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ON THE CONSTITUTION OF THE CHURCH AND STATE ACCORDING TO THE IDEA
LAY SERMONS I. THE STATESMAN'S MANUAL II. “BLESSED ARE YE THAT SOW BESIDE
BY SAMUEL TAYLOR COLERIDGE
EDITED FROM THE AUTHOR'S CORRECTED COPIES WITH NOTES
BY HENRY NELSON COLERIDGE ESQ. M. A.
« O that our Clergy did but know and see that their tithes and glebes belong to them as officers and functionaries of the Nationalty, -as clerks, and not exclusively as theologians, and not at all as ministers of the Gospel ;- but that they are likewise ministers of the Church of Christ, and that their claims and the powers of that Church are no more alienated or affected by their being at the same time the Established Clergy, than by the common coincidence of their being justices of the peace, or heirs to an estate, or stock-holders! The Romish divines placed the Church above the Scriptures: our present divines give it no place at all.
“ But Donne and his great contemporaries had not yet learnt to be afraid of announcing and enforcing the claims of the Church, distinct from, and coordinate with, the Scriptures. This is one evil consequence, though most unnecessarily so, of the union of the Church of Christ with the National Church, and of the claims of the Christian pastor and preacher with the legal and constitutional rights and revenues of the officers of the National Clerisy. Our Clergymen, in thinking of their legal rights, forget those rights of theirs which depend on no human law at all.”—Literary Remains, vol. iii. p. 119.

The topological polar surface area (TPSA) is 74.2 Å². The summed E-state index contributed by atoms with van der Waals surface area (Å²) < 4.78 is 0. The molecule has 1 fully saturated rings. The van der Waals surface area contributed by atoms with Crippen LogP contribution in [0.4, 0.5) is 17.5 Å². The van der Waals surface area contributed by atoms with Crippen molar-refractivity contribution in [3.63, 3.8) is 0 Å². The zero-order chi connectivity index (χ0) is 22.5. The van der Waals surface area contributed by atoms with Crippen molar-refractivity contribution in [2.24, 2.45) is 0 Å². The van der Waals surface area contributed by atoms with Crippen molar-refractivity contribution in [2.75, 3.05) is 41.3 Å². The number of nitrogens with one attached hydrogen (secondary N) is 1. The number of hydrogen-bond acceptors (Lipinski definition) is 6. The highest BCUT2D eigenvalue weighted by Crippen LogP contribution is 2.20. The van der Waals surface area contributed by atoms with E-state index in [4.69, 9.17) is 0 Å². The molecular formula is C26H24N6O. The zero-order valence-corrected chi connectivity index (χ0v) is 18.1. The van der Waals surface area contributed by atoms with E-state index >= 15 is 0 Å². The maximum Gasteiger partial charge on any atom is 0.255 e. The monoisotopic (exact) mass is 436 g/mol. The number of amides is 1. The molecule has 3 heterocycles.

TO THE CHURCH AND STATE.
A RECOLLECTION of the value set upon the fol- . lowing little work by its Author,* combined with a deep sense of the wisdom and importance of the positions laid down in it, will, it is hoped, be thought to justify the publication of a few preliminary remarks, designed principally to remove formal difficulties out of the path of a reader not previously acquainted with Mr. Coleridge's writings, nor conversant with the principles of his philosophy. The truth is that, although the Author's plan is well defined and the treatment strictly progressive, there is in some parts a want of detailed illustration and express connexion, which weakens the impression of the entire work on the generality of readers. “If,” says Mr. Maurice, "I were addressing a student who was seeking to make up his mind on the question, without being previously biassed by the views of any particular party, I could save myself this trouble by merely referring him to the work of Mr. Coleridge, on the Idea of Church and State, published shortly
* See Table Tulk, 2nd edit. p. 5, note.